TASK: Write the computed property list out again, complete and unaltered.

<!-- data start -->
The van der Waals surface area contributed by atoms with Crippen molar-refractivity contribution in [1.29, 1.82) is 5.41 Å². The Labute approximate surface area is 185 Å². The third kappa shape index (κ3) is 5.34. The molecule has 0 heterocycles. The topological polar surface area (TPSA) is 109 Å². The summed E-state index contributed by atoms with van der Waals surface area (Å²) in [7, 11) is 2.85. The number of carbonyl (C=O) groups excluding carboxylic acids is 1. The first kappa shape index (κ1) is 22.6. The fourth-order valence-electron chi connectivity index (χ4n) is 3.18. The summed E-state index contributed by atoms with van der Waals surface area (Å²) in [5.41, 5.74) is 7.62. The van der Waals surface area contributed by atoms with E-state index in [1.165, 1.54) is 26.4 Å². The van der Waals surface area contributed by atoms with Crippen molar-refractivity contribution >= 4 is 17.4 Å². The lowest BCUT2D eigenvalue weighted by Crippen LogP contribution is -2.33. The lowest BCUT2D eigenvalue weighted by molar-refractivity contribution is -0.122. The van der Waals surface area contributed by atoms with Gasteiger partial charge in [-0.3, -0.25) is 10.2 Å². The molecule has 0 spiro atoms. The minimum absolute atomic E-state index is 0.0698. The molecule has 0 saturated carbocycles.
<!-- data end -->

The van der Waals surface area contributed by atoms with Crippen molar-refractivity contribution in [1.29, 1.82) is 5.41 Å². The Labute approximate surface area is 185 Å². The third kappa shape index (κ3) is 5.34. The molecule has 0 heterocycles. The topological polar surface area (TPSA) is 109 Å². The summed E-state index contributed by atoms with van der Waals surface area (Å²) in [7, 11) is 2.85. The number of carbonyl (C=O) groups excluding carboxylic acids is 1. The first kappa shape index (κ1) is 22.6. The fourth-order valence-electron chi connectivity index (χ4n) is 3.18. The summed E-state index contributed by atoms with van der Waals surface area (Å²) in [5.41, 5.74) is 7.62. The van der Waals surface area contributed by atoms with E-state index in [1.165, 1.54) is 26.4 Å². The van der Waals surface area contributed by atoms with Crippen molar-refractivity contribution >= 4 is 17.4 Å². The lowest BCUT2D eigenvalue weighted by Crippen LogP contribution is -2.33. The lowest BCUT2D eigenvalue weighted by molar-refractivity contribution is -0.122. The van der Waals surface area contributed by atoms with Gasteiger partial charge in [-0.3, -0.25) is 10.2 Å². The molecule has 0 spiro atoms. The minimum absolute atomic E-state index is 0.0698. The molecule has 0 saturated carbocycles.